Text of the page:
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Curiocity Brisbane and the World Science Festival - CANCELLED

Home > Brisbane > Parks | Outdoor | Free | Festivals | Family
by Carolyn Mc (subscribe)
On weekdays I masquerade as a mild mannered office worker but on weekends and holidays I break out the X-ray glasses in search of fun, food and new adventures.
Published March 8th 2020
Update March 17th 2020
Curiocity Brisbane and the World Science Festival have been cancelled.

Explore, learn, play, enjoy
Curiocity Brisbane is back again, running from 20 March to 5 April 2020. It's difficult to describe this unique 17 day program and do it justice. The website describes it as a "playable city where imagination, invention and innovation collide" but there are just so many interesting things to see and do that any summary is going to seem inadequate.

What kind of interesting things do I hear you ask? Well, how about the Digital Domes, a series of geodesic domes set up in New Farm Park where you can engage in some virtual reality gameplay using the latest head-mounted technology. Or show off your gaming skills and be top of the leaderboard in the PC gaming tournament.

Curiocity Brisbane, VR game play, New Farm Park, digital domes, science festival
VR game play at the Digital Domes, New Farm Park. Photo courtesy of

Do you or your children love Transformers? Then you'll be fascinated by Dynamo, a scaled-up version of a pneumatically operated robotic arm set up in Captain Burke Park, Kangaroo Point. In order to see Dynamo in action, you will need to jump on a bike and use pedal power to capture and compress the air then press the buttons and watch him come to life. Nearby is Robot Spaceland, an army of 11 metre high robots made from upcycled industrial waste. In the same vicinity are other interactive works of art and technology that allow kids of all ages to learn about the world around them through play.

Robot Army, Kangaroo Point
Kids of all ages will enjoy the 11 metre high robots. Photo courtesy of

Did I mention that most things on the program are free?

Here's how it works. There are precincts, called "curiocities", from Southbank to Kangaroo Point and from the CBD to New Farm. Each curiocity has it's own opening dates, times, events and experiences designed to ignite curiosity. There are a lot of events happening over the three weeks so check the website to find out what's on, where and when.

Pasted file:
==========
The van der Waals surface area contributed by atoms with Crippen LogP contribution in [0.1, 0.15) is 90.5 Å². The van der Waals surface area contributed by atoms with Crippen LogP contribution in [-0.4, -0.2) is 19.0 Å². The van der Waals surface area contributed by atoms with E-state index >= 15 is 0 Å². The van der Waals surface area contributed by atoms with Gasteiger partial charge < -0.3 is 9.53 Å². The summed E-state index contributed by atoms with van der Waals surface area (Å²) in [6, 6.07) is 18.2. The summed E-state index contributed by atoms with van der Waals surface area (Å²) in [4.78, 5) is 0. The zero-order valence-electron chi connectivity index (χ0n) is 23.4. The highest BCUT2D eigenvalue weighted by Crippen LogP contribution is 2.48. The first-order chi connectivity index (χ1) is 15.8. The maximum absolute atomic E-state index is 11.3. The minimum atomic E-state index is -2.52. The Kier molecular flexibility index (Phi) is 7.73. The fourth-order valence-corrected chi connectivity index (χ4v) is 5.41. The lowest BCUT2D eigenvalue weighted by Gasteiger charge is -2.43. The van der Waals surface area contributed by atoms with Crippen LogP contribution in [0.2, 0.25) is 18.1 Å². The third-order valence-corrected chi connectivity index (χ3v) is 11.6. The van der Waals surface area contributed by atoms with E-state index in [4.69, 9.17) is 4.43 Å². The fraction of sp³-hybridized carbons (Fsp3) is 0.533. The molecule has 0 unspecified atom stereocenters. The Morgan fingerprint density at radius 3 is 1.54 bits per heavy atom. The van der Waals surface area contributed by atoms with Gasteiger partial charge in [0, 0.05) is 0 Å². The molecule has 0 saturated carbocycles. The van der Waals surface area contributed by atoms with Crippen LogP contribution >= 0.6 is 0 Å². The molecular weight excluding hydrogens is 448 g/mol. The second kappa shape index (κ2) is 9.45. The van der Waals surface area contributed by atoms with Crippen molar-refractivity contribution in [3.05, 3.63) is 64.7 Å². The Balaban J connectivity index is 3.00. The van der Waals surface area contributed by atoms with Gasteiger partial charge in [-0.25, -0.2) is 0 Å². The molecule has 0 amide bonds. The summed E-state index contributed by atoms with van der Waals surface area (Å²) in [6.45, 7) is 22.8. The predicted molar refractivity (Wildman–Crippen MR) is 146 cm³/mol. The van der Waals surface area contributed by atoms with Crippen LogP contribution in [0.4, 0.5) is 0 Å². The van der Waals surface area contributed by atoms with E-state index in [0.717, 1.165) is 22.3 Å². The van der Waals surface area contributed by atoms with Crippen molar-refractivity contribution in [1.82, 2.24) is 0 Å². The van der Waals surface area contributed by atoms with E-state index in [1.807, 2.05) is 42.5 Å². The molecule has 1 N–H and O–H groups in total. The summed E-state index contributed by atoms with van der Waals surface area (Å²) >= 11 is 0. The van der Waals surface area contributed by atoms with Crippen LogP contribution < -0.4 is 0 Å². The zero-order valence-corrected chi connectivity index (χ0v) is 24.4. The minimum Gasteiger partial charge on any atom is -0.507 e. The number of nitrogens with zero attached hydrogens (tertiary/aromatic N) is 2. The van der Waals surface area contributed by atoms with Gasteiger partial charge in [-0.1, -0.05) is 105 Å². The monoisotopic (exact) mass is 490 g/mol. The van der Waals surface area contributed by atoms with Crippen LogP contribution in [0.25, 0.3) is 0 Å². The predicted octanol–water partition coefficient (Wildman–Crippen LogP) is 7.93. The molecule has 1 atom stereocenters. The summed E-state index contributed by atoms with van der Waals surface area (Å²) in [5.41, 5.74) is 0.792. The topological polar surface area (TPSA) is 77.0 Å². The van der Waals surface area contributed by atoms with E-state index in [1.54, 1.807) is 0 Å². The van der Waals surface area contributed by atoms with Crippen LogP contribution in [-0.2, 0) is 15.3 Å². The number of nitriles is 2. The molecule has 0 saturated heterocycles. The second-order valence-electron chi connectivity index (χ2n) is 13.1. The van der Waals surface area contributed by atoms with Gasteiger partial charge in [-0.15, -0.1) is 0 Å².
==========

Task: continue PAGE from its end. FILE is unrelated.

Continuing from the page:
It's also a good idea to plan ahead and use public transport where possible as parking, particularly at New Farm and Kangaroo Point will be limited. The CityCat ferry service is a great way to travel between Southbank, New Farm and the city. A route planner is available here

CityCat ferry, Brisbane River, curiocity Brisbane, science festival, robot
CityCat ferry is a great way to travel between the "curiocities"

During Curiocity Brisbane, some related festivals will also take place including the World Science Festival which will run from Wednesday 25 March to Sunday 29 March. Located in the City of Science (between QAGOMA and the Queensland Museum) there will be lots of workshops and presentations. On Saturday and Sunday there will be free, family-friendly activities on the Osmosis Stage including The Big Bang Science Show and musical performances by the funky Vegetable Beets. Then as night falls, adults can sit back, enjoy a drink and listen to local music artists at The Nucleus or catch a movie such as A Clockwork Orange or Awakenings at GOMA. The Brisbane Astronomical Society will also be providing telescopes and holding free stargazing sessions from 6.00pm to 9.00pm on Saturday March 28.

Cricket, science festival, Dr Karl, Southbank, Dr matt Agnew
The science behind cricket is explained

The University of Queensland will be partnering with the Queensland Museum to present a range of workshops and presentations over the 4 days of the festival - no, don't think boring lectures, think Dr Karl and Dr Matt Agnew (astrophysicist and former Bachelor heartthrob). Dr Karl will talk about future careers in science and will also appear in the Night of the Nerds variety show while Matt will explore the topic of life beyond our universe. Cricketers Jodie Fields and Michael Kasprowicz will join scientists to talk about why a cricket ball in the right hands, can seem to defy the laws of physics, bamboozling batters. There are so many interesting topics on offer, there's sure to be a presentation you won't want to miss. The event program for both the free and ticketed events can be found here but you'll need to book quickly because some events are already sold out.

City of science, Southbank, world science festival,
City of Science, Southbank. Photo courtesy of

Who knew science could be so much fun? Why not release your inner child and let your imagination run wild at Curiosity Brisbane and World Science Festival. There's sure to be something that will pique your curiosity and amaze you.
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Why? Have fun while you learn
When: Check the opening times for each site
Where: Various sites
Cost: Free, some ticketed events
Your Comment
Thanks for your interesting article Carolyn. I will try to catch a few of these events.
by May Cross (score: 3|7149) 198 days ago
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